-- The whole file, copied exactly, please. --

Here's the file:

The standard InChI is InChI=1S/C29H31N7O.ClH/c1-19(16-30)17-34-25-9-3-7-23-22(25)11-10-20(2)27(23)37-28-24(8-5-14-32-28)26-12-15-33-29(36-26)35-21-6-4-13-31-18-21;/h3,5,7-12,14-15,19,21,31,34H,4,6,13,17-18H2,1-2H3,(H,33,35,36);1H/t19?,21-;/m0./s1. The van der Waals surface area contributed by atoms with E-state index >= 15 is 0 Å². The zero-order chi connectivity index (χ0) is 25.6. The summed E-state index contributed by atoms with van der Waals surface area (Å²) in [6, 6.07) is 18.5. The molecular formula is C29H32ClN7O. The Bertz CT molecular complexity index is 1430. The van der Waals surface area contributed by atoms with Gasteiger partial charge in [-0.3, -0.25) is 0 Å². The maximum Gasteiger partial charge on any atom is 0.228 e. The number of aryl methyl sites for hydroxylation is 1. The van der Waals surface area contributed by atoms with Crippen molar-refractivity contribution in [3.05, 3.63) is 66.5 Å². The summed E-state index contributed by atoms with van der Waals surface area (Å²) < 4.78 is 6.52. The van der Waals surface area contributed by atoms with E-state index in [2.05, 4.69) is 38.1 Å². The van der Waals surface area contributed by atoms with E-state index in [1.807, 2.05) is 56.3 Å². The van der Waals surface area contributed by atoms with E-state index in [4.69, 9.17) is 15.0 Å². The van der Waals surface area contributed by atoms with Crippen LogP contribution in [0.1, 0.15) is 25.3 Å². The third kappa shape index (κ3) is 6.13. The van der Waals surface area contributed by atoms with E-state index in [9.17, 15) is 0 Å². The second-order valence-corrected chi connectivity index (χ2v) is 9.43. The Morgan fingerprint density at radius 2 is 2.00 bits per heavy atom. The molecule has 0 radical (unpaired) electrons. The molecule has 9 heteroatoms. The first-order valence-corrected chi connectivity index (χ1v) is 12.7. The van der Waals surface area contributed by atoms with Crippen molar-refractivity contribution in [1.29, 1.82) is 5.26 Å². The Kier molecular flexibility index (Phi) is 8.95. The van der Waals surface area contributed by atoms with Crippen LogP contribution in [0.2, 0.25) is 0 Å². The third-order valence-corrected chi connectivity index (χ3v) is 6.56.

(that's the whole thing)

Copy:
The standard InChI is InChI=1S/C29H31N7O.ClH/c1-19(16-30)17-34-25-9-3-7-23-22(25)11-10-20(2)27(23)37-28-24(8-5-14-32-28)26-12-15-33-29(36-26)35-21-6-4-13-31-18-21;/h3,5,7-12,14-15,19,21,31,34H,4,6,13,17-18H2,1-2H3,(H,33,35,36);1H/t19?,21-;/m0./s1. The van der Waals surface area contributed by atoms with E-state index >= 15 is 0 Å². The zero-order chi connectivity index (χ0) is 25.6. The summed E-state index contributed by atoms with van der Waals surface area (Å²) in [6, 6.07) is 18.5. The molecular formula is C29H32ClN7O. The Bertz CT molecular complexity index is 1430. The van der Waals surface area contributed by atoms with Gasteiger partial charge in [-0.3, -0.25) is 0 Å². The maximum Gasteiger partial charge on any atom is 0.228 e. The number of aryl methyl sites for hydroxylation is 1. The van der Waals surface area contributed by atoms with Crippen molar-refractivity contribution in [3.05, 3.63) is 66.5 Å². The summed E-state index contributed by atoms with van der Waals surface area (Å²) < 4.78 is 6.52. The van der Waals surface area contributed by atoms with E-state index in [2.05, 4.69) is 38.1 Å². The van der Waals surface area contributed by atoms with E-state index in [1.807, 2.05) is 56.3 Å². The van der Waals surface area contributed by atoms with E-state index in [4.69, 9.17) is 15.0 Å². The van der Waals surface area contributed by atoms with Crippen LogP contribution in [0.1, 0.15) is 25.3 Å². The third kappa shape index (κ3) is 6.13. The van der Waals surface area contributed by atoms with E-state index in [9.17, 15) is 0 Å². The second-order valence-corrected chi connectivity index (χ2v) is 9.43. The Morgan fingerprint density at radius 2 is 2.00 bits per heavy atom. The molecule has 0 radical (unpaired) electrons. The molecule has 9 heteroatoms. The first-order valence-corrected chi connectivity index (χ1v) is 12.7. The van der Waals surface area contributed by atoms with Crippen molar-refractivity contribution in [1.29, 1.82) is 5.26 Å². The Kier molecular flexibility index (Phi) is 8.95. The van der Waals surface area contributed by atoms with Crippen LogP contribution in [0.2, 0.25) is 0 Å². The third-order valence-corrected chi connectivity index (χ3v) is 6.56.